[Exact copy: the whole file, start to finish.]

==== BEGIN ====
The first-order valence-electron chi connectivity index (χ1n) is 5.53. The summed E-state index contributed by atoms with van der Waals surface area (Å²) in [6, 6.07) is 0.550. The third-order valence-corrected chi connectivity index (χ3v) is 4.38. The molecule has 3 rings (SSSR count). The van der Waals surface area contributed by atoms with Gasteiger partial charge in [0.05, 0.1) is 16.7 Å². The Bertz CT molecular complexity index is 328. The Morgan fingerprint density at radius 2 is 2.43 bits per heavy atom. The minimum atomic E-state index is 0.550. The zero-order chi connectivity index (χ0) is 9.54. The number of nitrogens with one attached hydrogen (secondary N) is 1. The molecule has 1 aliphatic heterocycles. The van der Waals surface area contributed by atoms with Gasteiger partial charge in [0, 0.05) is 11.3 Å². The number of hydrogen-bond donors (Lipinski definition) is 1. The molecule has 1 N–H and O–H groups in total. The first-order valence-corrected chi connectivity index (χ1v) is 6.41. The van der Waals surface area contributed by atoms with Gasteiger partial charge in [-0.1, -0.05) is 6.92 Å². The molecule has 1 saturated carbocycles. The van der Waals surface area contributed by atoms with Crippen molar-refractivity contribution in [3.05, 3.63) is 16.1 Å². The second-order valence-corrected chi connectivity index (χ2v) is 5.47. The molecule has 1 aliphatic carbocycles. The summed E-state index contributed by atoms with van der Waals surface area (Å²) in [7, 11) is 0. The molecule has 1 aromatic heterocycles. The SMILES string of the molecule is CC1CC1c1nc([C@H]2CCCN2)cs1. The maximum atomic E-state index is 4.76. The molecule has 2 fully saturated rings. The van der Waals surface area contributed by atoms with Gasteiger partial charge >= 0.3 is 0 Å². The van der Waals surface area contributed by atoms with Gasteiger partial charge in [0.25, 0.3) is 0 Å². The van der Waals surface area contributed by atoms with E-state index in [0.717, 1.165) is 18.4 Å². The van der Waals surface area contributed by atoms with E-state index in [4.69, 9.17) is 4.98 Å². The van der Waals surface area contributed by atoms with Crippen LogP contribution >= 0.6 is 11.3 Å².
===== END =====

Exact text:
The first-order valence-electron chi connectivity index (χ1n) is 5.53. The summed E-state index contributed by atoms with van der Waals surface area (Å²) in [6, 6.07) is 0.550. The third-order valence-corrected chi connectivity index (χ3v) is 4.38. The molecule has 3 rings (SSSR count). The van der Waals surface area contributed by atoms with Gasteiger partial charge in [0.05, 0.1) is 16.7 Å². The Bertz CT molecular complexity index is 328. The Morgan fingerprint density at radius 2 is 2.43 bits per heavy atom. The minimum atomic E-state index is 0.550. The zero-order chi connectivity index (χ0) is 9.54. The number of nitrogens with one attached hydrogen (secondary N) is 1. The molecule has 1 aliphatic heterocycles. The van der Waals surface area contributed by atoms with Gasteiger partial charge in [0, 0.05) is 11.3 Å². The number of hydrogen-bond donors (Lipinski definition) is 1. The molecule has 1 N–H and O–H groups in total. The first-order valence-corrected chi connectivity index (χ1v) is 6.41. The van der Waals surface area contributed by atoms with Gasteiger partial charge in [-0.1, -0.05) is 6.92 Å². The molecule has 1 saturated carbocycles. The van der Waals surface area contributed by atoms with Crippen molar-refractivity contribution in [3.05, 3.63) is 16.1 Å². The second-order valence-corrected chi connectivity index (χ2v) is 5.47. The molecule has 1 aliphatic carbocycles. The summed E-state index contributed by atoms with van der Waals surface area (Å²) in [7, 11) is 0. The molecule has 1 aromatic heterocycles. The SMILES string of the molecule is CC1CC1c1nc([C@H]2CCCN2)cs1. The maximum atomic E-state index is 4.76. The molecule has 2 fully saturated rings. The van der Waals surface area contributed by atoms with Gasteiger partial charge >= 0.3 is 0 Å². The van der Waals surface area contributed by atoms with Gasteiger partial charge in [0.25, 0.3) is 0 Å². The van der Waals surface area contributed by atoms with E-state index in [0.717, 1.165) is 18.4 Å². The van der Waals surface area contributed by atoms with E-state index in [4.69, 9.17) is 4.98 Å². The van der Waals surface area contributed by atoms with Crippen LogP contribution >= 0.6 is 11.3 Å².